What I Didn’t Expect to Learn about Yoga in India

 

This past November, I travelled to India with a few close friends, it was our first time there and we had no idea what to expect. We started our journey by the Ganges River in Rishikesh at a Yoga Retreat, then made our way through Rajasthan, Varanasi & Delhi before heading home. In anticipation of this trip I remember wondering what India would be like… would it be a huge culture shock? What would I learn about Yoga? What would the people be like? I imagined a place full of people practicing elaborate rituals on a daily basis with a strict and serious approach to asana and meditation. Although in some cases this was true, I was surprised to find that most of the people I met did not practice any physical asana or meditation as we know it back home. Instead, I witnessed many people practicing yoga in their day to day life through acts of devotion, generosity and commitment.

What stood out the most to me was the strong sense of pride in whatever it was that an individual was committed to in their life. I recognized this in many ways; in arranged marriages where both husband and wife were devoted to building a loving family, in a young man who works long hours, 7 days a week to provide for his widowed mother and younger siblings, a family who shared their small dinner with us on a long train ride, or a stranger at the airport whose pride in his country led him to showing us incredible hospitality as guests in his home. In my experience with these individuals, not once did I detect even a hint of resentment or bitterness in their actions, and although the subject of each devotion varied, the level of commitment and pride was strong in each.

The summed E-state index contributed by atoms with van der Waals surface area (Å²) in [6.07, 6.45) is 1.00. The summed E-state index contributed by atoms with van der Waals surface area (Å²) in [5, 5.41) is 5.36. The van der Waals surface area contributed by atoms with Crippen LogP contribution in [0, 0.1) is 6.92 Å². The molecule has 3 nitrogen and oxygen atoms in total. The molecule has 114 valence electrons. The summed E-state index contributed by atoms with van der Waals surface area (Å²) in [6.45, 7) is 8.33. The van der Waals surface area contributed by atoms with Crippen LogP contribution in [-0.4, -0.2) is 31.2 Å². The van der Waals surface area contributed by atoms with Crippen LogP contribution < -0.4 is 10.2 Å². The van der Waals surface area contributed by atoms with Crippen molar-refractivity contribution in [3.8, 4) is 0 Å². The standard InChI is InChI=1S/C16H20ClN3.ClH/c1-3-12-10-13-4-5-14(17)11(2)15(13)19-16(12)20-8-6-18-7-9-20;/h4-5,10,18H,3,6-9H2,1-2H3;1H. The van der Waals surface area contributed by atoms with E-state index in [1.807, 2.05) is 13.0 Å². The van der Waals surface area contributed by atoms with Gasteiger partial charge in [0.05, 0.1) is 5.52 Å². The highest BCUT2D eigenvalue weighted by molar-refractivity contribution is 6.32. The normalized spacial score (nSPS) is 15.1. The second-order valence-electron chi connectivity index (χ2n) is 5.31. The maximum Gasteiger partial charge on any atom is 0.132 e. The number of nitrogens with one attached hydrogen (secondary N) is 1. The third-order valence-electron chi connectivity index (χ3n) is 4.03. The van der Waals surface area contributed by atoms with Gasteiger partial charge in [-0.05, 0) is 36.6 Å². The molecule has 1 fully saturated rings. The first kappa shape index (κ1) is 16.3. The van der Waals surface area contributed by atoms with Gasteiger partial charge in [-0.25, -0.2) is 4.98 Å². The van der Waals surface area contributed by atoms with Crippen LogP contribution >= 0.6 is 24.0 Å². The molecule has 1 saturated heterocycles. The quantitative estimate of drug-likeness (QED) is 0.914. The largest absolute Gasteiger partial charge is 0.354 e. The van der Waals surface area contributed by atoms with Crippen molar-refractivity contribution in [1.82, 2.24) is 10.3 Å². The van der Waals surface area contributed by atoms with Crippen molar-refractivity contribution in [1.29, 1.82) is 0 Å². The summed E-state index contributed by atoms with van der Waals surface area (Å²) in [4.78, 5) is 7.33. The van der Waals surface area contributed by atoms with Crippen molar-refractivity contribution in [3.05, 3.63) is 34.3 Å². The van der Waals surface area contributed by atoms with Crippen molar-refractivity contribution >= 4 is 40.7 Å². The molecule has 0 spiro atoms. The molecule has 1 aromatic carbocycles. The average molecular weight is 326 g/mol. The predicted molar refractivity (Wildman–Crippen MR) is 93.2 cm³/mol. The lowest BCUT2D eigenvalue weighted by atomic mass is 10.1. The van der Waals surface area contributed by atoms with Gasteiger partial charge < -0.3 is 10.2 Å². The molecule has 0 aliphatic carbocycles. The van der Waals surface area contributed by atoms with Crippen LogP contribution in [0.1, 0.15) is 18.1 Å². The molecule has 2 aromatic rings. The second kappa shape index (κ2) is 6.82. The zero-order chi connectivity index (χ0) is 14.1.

Witnessing these acts of devotion and generosity being practiced in ordinary life reminded me that spiritual practice and yoga have depths that go far beyond asana and meditation. It is not their skill in any posture that defines someone but it is in their everyday actions and choices they make. I have read and heard many times that yoga asana is just the tip of the iceberg when it comes to spiritual practice and through these experiences I now know this to be true. I love practicing yoga asana and know that having a meditation practice can greatly benefit having a sense of fulfillment and purpose in life. With that foundation of mindfulness on a physical level, I come away from this experience with the encouragement to give more attention and credit to my everyday actions; to the way that I treat my family and loved ones, the way that I interact with strangers and how I approach my tasks at work… the practice of yoga is in every moment.

 


Jacki Challenger took her 200hr Yoga Teacher Training in Spring 2013 with Natalie Rousseau. Since then she’s had the opportunity to teach and learn amongst an inspiring and close community with Coastal Bliss Yoga in Tofino, BC. She loves that the practice of Yoga is always evolving and that she will always be a Student, there is always more to learn and space to deepen. Jacki has been blessed with some incredible teachers including those found in Nature; the Forest, the Ocean, and Animals!